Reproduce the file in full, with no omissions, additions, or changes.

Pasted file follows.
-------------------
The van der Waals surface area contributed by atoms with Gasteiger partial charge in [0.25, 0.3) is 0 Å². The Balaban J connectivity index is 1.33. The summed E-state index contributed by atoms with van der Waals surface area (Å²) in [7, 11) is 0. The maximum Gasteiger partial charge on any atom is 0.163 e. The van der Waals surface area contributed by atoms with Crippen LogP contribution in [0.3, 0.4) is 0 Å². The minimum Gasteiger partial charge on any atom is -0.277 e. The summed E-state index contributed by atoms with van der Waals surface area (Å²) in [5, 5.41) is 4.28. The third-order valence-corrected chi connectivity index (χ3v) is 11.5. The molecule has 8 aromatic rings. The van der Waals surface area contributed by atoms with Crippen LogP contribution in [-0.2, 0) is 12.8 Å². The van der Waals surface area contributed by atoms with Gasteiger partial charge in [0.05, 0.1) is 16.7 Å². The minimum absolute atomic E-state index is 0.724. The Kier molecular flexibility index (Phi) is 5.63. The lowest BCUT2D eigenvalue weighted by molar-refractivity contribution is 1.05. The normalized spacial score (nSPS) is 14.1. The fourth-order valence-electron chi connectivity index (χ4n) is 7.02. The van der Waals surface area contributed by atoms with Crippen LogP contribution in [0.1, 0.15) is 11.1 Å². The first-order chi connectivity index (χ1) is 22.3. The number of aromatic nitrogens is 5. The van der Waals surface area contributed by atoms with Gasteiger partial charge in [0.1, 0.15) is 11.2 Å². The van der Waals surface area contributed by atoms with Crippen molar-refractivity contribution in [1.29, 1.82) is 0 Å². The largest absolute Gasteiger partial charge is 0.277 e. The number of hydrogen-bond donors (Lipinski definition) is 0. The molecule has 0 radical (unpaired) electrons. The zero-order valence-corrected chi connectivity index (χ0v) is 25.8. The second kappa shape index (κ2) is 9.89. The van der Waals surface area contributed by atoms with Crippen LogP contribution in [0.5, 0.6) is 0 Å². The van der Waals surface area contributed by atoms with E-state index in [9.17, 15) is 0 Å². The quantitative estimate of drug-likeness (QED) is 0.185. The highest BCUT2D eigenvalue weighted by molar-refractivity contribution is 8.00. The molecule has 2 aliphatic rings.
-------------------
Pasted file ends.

The van der Waals surface area contributed by atoms with Gasteiger partial charge in [0.25, 0.3) is 0 Å². The Balaban J connectivity index is 1.33. The summed E-state index contributed by atoms with van der Waals surface area (Å²) in [7, 11) is 0. The maximum Gasteiger partial charge on any atom is 0.163 e. The van der Waals surface area contributed by atoms with Crippen LogP contribution in [0.3, 0.4) is 0 Å². The minimum Gasteiger partial charge on any atom is -0.277 e. The summed E-state index contributed by atoms with van der Waals surface area (Å²) in [5, 5.41) is 4.28. The third-order valence-corrected chi connectivity index (χ3v) is 11.5. The molecule has 8 aromatic rings. The van der Waals surface area contributed by atoms with Crippen LogP contribution in [-0.2, 0) is 12.8 Å². The van der Waals surface area contributed by atoms with Gasteiger partial charge in [0.05, 0.1) is 16.7 Å². The minimum absolute atomic E-state index is 0.724. The Kier molecular flexibility index (Phi) is 5.63. The lowest BCUT2D eigenvalue weighted by molar-refractivity contribution is 1.05. The normalized spacial score (nSPS) is 14.1. The fourth-order valence-electron chi connectivity index (χ4n) is 7.02. The van der Waals surface area contributed by atoms with Crippen LogP contribution in [0.1, 0.15) is 11.1 Å². The first-order chi connectivity index (χ1) is 22.3. The number of aromatic nitrogens is 5. The van der Waals surface area contributed by atoms with Gasteiger partial charge in [0.1, 0.15) is 11.2 Å². The van der Waals surface area contributed by atoms with Crippen molar-refractivity contribution in [1.29, 1.82) is 0 Å². The largest absolute Gasteiger partial charge is 0.277 e. The number of hydrogen-bond donors (Lipinski definition) is 0. The molecule has 0 radical (unpaired) electrons. The zero-order valence-corrected chi connectivity index (χ0v) is 25.8. The second kappa shape index (κ2) is 9.89. The van der Waals surface area contributed by atoms with Crippen LogP contribution in [0.5, 0.6) is 0 Å². The van der Waals surface area contributed by atoms with E-state index in [9.17, 15) is 0 Å². The quantitative estimate of drug-likeness (QED) is 0.185. The highest BCUT2D eigenvalue weighted by molar-refractivity contribution is 8.00. The molecule has 2 aliphatic rings.